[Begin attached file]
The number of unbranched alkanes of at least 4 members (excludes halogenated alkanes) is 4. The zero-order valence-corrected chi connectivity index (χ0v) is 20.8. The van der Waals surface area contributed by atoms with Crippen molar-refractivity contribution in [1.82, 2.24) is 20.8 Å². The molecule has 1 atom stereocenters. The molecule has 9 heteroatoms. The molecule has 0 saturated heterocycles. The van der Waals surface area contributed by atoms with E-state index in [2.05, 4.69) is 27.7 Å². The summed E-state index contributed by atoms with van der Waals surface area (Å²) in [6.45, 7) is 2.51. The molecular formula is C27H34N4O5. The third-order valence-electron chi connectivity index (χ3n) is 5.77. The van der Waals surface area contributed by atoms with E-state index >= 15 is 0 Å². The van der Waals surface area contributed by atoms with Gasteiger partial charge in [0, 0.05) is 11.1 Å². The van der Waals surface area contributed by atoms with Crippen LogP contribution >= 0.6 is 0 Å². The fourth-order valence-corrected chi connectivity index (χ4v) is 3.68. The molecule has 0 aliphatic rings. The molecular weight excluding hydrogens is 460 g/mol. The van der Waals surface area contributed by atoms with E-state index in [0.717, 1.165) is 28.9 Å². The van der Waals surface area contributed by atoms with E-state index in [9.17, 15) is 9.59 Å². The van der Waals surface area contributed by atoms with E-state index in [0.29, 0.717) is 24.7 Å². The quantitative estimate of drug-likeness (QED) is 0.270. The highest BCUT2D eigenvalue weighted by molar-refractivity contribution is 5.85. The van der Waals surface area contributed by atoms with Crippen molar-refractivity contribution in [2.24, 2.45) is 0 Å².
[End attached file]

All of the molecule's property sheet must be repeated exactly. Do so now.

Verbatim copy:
The number of unbranched alkanes of at least 4 members (excludes halogenated alkanes) is 4. The zero-order valence-corrected chi connectivity index (χ0v) is 20.8. The van der Waals surface area contributed by atoms with Crippen molar-refractivity contribution in [1.82, 2.24) is 20.8 Å². The molecule has 1 atom stereocenters. The molecule has 9 heteroatoms. The molecule has 0 saturated heterocycles. The van der Waals surface area contributed by atoms with E-state index in [2.05, 4.69) is 27.7 Å². The summed E-state index contributed by atoms with van der Waals surface area (Å²) in [6.45, 7) is 2.51. The molecular formula is C27H34N4O5. The third-order valence-electron chi connectivity index (χ3n) is 5.77. The van der Waals surface area contributed by atoms with E-state index >= 15 is 0 Å². The van der Waals surface area contributed by atoms with Gasteiger partial charge in [0, 0.05) is 11.1 Å². The van der Waals surface area contributed by atoms with Crippen LogP contribution >= 0.6 is 0 Å². The fourth-order valence-corrected chi connectivity index (χ4v) is 3.68. The molecule has 0 aliphatic rings. The molecular weight excluding hydrogens is 460 g/mol. The van der Waals surface area contributed by atoms with E-state index in [0.717, 1.165) is 28.9 Å². The van der Waals surface area contributed by atoms with E-state index in [9.17, 15) is 9.59 Å². The van der Waals surface area contributed by atoms with E-state index in [0.29, 0.717) is 24.7 Å². The quantitative estimate of drug-likeness (QED) is 0.270. The highest BCUT2D eigenvalue weighted by molar-refractivity contribution is 5.85. The van der Waals surface area contributed by atoms with Crippen molar-refractivity contribution in [2.24, 2.45) is 0 Å².